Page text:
Some Scottish councils have closed their critical childcare hubs and are today welcoming small numbers of children back into their usual schools for the first time since the coronavirus lockdown began on 20 March.
As of this week, Scotland’s largest local authority, Glasgow City Council, has switched from providing critical childcare for the children of key workers and vulnerable children in hubs – usually schools – to inviting children to attend their local school.
Inverclyde Council has also stopped running the hub-school model.
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Inverclyde Council leader Stephen McCabe, who is also the children and young people spokesperson for local authorities' body Cosla, told Tes Scotland that his council had abandoned the hub childcare model in a bid to encourage more vulnerable children to attend.
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In early April, Tes Scotland highlighted that the children’s commissioner, Bruce Adamson, was concerned by the “very, very low” uptake of critical childcare places by vulnerable children. And giving evidence to the Scottish Parliament's education committee last month, John Swinney, the education secretary, said he would like to see the number of vulnerable children attending hubs rise.
Mr McCabe said: “From this week, children who were attending hubs will attend their own school – that starts today. Then you will have small numbers in each school rather than still fairly small numbers in each hub.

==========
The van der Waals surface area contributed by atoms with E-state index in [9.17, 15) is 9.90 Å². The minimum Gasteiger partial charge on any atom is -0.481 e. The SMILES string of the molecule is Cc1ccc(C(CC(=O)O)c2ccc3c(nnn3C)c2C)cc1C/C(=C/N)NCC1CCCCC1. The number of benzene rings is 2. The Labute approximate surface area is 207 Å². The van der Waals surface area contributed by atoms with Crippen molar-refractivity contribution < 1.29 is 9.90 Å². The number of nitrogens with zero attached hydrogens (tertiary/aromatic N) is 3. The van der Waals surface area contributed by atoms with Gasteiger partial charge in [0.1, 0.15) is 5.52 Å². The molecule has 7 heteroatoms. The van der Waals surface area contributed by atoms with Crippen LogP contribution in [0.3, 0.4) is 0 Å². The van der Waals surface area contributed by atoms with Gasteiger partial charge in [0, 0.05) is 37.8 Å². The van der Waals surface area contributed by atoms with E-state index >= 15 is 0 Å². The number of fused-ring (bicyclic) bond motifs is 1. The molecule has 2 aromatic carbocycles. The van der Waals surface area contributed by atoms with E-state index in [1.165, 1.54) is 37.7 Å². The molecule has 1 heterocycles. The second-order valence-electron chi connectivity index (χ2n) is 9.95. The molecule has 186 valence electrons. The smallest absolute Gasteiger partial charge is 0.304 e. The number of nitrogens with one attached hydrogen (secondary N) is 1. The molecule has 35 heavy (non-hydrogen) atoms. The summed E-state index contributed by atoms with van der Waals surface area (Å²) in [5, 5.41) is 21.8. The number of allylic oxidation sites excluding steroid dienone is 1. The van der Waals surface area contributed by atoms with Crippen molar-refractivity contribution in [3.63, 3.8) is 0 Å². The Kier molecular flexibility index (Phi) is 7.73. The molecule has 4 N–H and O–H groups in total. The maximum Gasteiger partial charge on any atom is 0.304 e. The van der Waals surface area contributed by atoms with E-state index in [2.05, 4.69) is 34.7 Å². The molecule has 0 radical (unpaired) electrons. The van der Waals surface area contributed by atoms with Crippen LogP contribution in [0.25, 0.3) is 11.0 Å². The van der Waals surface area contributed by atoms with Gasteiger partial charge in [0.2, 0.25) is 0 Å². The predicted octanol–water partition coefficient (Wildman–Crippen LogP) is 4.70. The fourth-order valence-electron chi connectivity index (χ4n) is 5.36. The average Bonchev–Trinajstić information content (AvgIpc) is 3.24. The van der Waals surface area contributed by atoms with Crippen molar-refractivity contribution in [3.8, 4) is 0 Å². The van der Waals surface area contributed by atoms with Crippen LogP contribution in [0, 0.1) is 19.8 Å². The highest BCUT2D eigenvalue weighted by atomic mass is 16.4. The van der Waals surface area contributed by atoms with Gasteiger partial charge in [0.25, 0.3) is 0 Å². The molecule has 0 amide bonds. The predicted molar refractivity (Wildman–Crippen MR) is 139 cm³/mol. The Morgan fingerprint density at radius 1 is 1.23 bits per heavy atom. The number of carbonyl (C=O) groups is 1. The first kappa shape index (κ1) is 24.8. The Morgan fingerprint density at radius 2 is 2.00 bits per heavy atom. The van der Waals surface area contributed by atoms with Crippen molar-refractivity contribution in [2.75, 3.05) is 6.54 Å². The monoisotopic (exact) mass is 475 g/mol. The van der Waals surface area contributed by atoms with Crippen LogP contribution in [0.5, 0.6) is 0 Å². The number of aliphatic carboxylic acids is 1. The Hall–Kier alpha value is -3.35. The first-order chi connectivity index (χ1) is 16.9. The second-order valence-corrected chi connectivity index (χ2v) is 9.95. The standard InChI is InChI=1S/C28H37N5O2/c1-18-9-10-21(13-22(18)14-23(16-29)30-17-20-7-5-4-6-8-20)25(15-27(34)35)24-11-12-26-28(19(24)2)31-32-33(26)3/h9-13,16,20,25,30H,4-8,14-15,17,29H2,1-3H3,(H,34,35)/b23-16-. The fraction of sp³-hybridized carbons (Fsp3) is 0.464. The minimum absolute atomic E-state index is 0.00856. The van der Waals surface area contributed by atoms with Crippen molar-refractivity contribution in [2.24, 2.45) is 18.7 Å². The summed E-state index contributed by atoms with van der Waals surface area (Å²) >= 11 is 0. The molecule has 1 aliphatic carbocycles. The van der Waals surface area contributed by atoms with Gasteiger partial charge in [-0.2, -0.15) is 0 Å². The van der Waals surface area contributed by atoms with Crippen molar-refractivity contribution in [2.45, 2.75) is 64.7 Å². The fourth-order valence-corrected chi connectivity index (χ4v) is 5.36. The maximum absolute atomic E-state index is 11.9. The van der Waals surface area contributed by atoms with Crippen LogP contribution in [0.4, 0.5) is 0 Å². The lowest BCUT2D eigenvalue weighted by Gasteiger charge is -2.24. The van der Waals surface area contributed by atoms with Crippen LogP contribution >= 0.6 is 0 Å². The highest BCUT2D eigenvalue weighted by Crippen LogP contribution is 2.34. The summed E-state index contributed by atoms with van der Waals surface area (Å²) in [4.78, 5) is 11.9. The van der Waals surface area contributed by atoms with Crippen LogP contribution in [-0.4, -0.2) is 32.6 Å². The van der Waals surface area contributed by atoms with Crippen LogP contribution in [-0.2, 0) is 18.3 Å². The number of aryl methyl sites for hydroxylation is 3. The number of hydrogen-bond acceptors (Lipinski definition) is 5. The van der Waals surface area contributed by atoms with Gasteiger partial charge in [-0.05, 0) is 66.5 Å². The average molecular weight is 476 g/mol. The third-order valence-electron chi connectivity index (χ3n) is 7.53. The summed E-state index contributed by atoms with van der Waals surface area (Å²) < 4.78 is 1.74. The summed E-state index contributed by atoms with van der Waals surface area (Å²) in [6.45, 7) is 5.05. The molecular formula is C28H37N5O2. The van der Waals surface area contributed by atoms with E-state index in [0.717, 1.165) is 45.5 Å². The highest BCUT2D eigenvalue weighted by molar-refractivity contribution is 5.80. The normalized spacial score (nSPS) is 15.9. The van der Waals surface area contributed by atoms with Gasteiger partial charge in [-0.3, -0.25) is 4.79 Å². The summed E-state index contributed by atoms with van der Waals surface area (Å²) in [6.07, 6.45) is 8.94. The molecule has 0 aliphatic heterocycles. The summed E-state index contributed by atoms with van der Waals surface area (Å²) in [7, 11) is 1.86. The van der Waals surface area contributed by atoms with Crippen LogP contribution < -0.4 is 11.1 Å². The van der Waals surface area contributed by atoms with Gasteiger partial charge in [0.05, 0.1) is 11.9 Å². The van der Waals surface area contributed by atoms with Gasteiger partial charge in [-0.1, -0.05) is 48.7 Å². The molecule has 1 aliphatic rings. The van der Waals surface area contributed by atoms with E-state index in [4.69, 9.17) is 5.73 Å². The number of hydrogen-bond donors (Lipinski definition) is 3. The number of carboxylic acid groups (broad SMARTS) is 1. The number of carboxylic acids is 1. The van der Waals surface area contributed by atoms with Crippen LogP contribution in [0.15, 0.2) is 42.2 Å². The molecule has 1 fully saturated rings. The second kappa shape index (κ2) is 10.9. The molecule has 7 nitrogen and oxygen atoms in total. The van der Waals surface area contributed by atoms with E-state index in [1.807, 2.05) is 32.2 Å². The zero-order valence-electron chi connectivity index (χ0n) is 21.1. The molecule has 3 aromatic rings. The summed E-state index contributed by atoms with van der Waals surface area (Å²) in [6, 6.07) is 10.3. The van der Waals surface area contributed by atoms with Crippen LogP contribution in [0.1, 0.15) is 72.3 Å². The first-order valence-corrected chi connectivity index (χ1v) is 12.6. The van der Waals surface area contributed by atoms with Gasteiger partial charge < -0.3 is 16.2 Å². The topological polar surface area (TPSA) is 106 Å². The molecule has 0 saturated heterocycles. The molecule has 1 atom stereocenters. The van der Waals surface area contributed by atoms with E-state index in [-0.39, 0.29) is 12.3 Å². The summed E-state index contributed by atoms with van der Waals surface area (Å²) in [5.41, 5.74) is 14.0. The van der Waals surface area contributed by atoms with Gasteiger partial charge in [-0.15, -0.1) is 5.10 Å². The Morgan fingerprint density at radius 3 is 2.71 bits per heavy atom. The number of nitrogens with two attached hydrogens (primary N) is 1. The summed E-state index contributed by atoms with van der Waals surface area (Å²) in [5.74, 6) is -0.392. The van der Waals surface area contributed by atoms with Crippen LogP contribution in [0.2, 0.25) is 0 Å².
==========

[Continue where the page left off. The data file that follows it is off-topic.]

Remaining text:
“We are trying to encourage more of the vulnerable children to take up places. Children might find it easier to go to their own school, which they are familiar with and which might be closer. Also, if staff are in the local school they can reach out and encourage more vulnerable children to attend.
“It will be interesting to see over the coming weeks whether this does lead to an increase in the number of children attending.”
Glasgow City Council education director Maureen McKenna informed headteachers that hubs would stop running as of today in a briefing sent out around a week ago. She said school staff would be “part of a rota to supervise” and she expected “almost all staff to be part of the rota”.
She added that school staff who required childcare “should arrange childcare at their own child’s school”.
When the Scottish government published its guidance in May on reopening schools, it told councils to increase the number of vulnerable children attending hubs.
There was no upper limit set on the number of children who could attend, said Mr McCabe. But numbers would depend on how many children and staff could “safely fit in a school building and retain social distancing”.